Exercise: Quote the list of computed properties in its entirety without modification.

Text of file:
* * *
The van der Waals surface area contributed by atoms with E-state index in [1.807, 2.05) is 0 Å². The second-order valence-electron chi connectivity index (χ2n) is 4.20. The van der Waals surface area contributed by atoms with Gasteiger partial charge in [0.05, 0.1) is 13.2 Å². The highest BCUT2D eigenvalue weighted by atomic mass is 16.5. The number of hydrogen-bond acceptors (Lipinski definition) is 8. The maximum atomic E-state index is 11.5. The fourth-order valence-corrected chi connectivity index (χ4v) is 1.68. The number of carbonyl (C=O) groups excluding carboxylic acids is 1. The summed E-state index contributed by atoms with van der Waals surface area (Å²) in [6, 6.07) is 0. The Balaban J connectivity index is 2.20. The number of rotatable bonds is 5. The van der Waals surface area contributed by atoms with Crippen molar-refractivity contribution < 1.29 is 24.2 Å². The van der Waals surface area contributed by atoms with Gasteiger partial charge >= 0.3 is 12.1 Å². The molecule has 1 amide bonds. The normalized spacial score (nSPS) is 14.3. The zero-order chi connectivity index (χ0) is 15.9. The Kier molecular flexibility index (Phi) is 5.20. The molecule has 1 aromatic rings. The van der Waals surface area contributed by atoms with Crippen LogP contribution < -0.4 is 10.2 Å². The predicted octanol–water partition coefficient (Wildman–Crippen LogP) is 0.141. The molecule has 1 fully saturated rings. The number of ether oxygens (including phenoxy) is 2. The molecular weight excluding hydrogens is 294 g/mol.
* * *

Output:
The van der Waals surface area contributed by atoms with E-state index in [1.807, 2.05) is 0 Å². The second-order valence-electron chi connectivity index (χ2n) is 4.20. The van der Waals surface area contributed by atoms with Gasteiger partial charge in [0.05, 0.1) is 13.2 Å². The highest BCUT2D eigenvalue weighted by atomic mass is 16.5. The number of hydrogen-bond acceptors (Lipinski definition) is 8. The maximum atomic E-state index is 11.5. The fourth-order valence-corrected chi connectivity index (χ4v) is 1.68. The number of carbonyl (C=O) groups excluding carboxylic acids is 1. The summed E-state index contributed by atoms with van der Waals surface area (Å²) in [6, 6.07) is 0. The Balaban J connectivity index is 2.20. The number of rotatable bonds is 5. The van der Waals surface area contributed by atoms with Crippen molar-refractivity contribution < 1.29 is 24.2 Å². The van der Waals surface area contributed by atoms with Gasteiger partial charge >= 0.3 is 12.1 Å². The molecule has 1 amide bonds. The normalized spacial score (nSPS) is 14.3. The zero-order chi connectivity index (χ0) is 15.9. The Kier molecular flexibility index (Phi) is 5.20. The molecule has 1 aromatic rings. The van der Waals surface area contributed by atoms with Crippen LogP contribution < -0.4 is 10.2 Å². The predicted octanol–water partition coefficient (Wildman–Crippen LogP) is 0.141. The molecule has 1 fully saturated rings. The number of ether oxygens (including phenoxy) is 2. The molecular weight excluding hydrogens is 294 g/mol.